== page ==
Leveled texts are books that cover similar topics over a variety of reading levels and give every learner access to the content at an appropriate level of challenge. Leveled texts help teachers respect students' unique learning paths and help students become more proficient readers. The use of leveled texts improves comprehension at varying degrees of student ability. It can also help students deal with the frustration of reading difficult material by providing challenging text at a manageable level for the student.
- Collect a set of leveled texts (some campuses have purchased sets of these books) or select books from your library that can be leveled.
- Use an assessment tool to determine students' reading levels. Some examples include:
- Guided Reading Level - At the beginning of the school year, the student sits one-on-one with the teacher and reads from a benchmark book. Teachers may ask students to answer questions about the text or retell the story.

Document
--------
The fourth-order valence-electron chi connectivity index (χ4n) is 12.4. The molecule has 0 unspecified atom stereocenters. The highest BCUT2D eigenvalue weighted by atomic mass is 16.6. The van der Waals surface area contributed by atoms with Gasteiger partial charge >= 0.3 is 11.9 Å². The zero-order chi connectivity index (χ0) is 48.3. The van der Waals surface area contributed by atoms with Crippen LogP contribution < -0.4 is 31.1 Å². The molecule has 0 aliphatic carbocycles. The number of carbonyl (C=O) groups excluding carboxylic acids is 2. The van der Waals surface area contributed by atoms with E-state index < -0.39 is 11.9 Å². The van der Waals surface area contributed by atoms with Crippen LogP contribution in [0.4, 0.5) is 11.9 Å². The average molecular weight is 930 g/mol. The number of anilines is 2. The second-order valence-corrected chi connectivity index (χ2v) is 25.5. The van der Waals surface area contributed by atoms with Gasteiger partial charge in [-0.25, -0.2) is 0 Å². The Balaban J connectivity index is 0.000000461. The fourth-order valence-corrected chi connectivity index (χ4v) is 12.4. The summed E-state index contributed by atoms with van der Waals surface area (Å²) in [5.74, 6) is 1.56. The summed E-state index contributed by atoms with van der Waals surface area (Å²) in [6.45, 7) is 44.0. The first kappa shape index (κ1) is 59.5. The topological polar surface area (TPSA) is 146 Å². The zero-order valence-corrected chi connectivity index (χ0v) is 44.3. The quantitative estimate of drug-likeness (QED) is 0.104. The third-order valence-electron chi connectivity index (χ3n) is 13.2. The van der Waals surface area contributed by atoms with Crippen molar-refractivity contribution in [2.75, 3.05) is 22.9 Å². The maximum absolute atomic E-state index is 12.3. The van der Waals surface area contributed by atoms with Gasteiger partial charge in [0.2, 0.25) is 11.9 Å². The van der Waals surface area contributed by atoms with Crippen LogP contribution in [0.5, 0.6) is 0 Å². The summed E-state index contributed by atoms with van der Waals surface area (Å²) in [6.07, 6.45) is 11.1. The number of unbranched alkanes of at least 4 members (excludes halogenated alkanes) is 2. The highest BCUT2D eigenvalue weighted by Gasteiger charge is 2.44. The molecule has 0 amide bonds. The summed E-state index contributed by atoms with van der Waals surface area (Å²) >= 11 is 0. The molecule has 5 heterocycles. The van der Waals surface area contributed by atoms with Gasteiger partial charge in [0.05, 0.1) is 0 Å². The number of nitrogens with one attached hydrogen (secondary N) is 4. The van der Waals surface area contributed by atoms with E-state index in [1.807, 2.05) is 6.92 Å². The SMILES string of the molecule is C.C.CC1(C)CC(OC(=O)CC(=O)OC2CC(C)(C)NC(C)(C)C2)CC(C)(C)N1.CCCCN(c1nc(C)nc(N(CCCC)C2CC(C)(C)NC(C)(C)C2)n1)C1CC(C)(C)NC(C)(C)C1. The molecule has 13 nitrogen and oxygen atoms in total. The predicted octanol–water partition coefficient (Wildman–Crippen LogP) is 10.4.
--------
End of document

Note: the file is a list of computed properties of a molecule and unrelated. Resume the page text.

- Developmental Reading Assessment - At the beginning of the school year, the student will read a benchmark book to the teacher and then retell the story. The teacher then scores the student on a range of skills such as accuracy of reading, comprehension, and fluency.
- Lexile Measures - The student will take a school-administered Scholastic Reading Inventory (SRI) or a standardized level reading test that will generate a Lexile measure of reading ability.
- Match students to books that are on or close to their determined reading level. Again, students should not be frustrated while reading the text but challenged at a manageable level with some new vocabulary, text structure, and/or content.
- Assess students’ progress and determine when it is time for advancement to the next level. Students need to be re-assessed regularly to ensure they are progressing.